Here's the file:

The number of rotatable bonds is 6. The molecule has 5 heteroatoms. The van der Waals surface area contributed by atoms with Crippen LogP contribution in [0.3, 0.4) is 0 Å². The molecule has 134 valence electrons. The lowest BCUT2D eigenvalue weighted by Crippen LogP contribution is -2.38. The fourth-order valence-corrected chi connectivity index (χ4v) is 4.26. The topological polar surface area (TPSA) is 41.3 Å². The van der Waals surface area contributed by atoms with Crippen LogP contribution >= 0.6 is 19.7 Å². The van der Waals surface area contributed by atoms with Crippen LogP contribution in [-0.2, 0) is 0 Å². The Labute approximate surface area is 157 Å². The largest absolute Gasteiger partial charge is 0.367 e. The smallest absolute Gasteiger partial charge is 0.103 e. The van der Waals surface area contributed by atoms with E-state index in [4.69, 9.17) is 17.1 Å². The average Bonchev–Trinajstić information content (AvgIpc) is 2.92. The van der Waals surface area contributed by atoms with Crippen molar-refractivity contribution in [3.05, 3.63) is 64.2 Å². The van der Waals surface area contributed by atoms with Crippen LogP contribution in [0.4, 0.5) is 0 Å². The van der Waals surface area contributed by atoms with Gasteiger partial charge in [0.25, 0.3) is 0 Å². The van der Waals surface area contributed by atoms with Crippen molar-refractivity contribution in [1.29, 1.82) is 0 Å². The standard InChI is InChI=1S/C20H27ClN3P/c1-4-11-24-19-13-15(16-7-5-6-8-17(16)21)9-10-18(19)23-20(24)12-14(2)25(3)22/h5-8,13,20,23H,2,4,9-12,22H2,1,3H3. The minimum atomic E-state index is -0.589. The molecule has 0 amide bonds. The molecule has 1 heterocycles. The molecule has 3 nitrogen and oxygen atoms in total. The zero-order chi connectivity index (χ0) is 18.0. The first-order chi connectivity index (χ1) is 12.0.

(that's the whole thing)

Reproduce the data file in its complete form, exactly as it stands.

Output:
The number of rotatable bonds is 6. The molecule has 5 heteroatoms. The van der Waals surface area contributed by atoms with Crippen LogP contribution in [0.3, 0.4) is 0 Å². The molecule has 134 valence electrons. The lowest BCUT2D eigenvalue weighted by Crippen LogP contribution is -2.38. The fourth-order valence-corrected chi connectivity index (χ4v) is 4.26. The topological polar surface area (TPSA) is 41.3 Å². The van der Waals surface area contributed by atoms with Crippen LogP contribution >= 0.6 is 19.7 Å². The van der Waals surface area contributed by atoms with Crippen LogP contribution in [-0.2, 0) is 0 Å². The Labute approximate surface area is 157 Å². The largest absolute Gasteiger partial charge is 0.367 e. The smallest absolute Gasteiger partial charge is 0.103 e. The van der Waals surface area contributed by atoms with E-state index in [4.69, 9.17) is 17.1 Å². The average Bonchev–Trinajstić information content (AvgIpc) is 2.92. The van der Waals surface area contributed by atoms with Crippen molar-refractivity contribution in [3.05, 3.63) is 64.2 Å². The van der Waals surface area contributed by atoms with Crippen LogP contribution in [0.4, 0.5) is 0 Å². The van der Waals surface area contributed by atoms with Gasteiger partial charge in [0.25, 0.3) is 0 Å². The van der Waals surface area contributed by atoms with Crippen molar-refractivity contribution in [1.29, 1.82) is 0 Å². The standard InChI is InChI=1S/C20H27ClN3P/c1-4-11-24-19-13-15(16-7-5-6-8-17(16)21)9-10-18(19)23-20(24)12-14(2)25(3)22/h5-8,13,20,23H,2,4,9-12,22H2,1,3H3. The minimum atomic E-state index is -0.589. The molecule has 0 amide bonds. The molecule has 1 heterocycles. The molecule has 3 nitrogen and oxygen atoms in total. The zero-order chi connectivity index (χ0) is 18.0. The first-order chi connectivity index (χ1) is 12.0.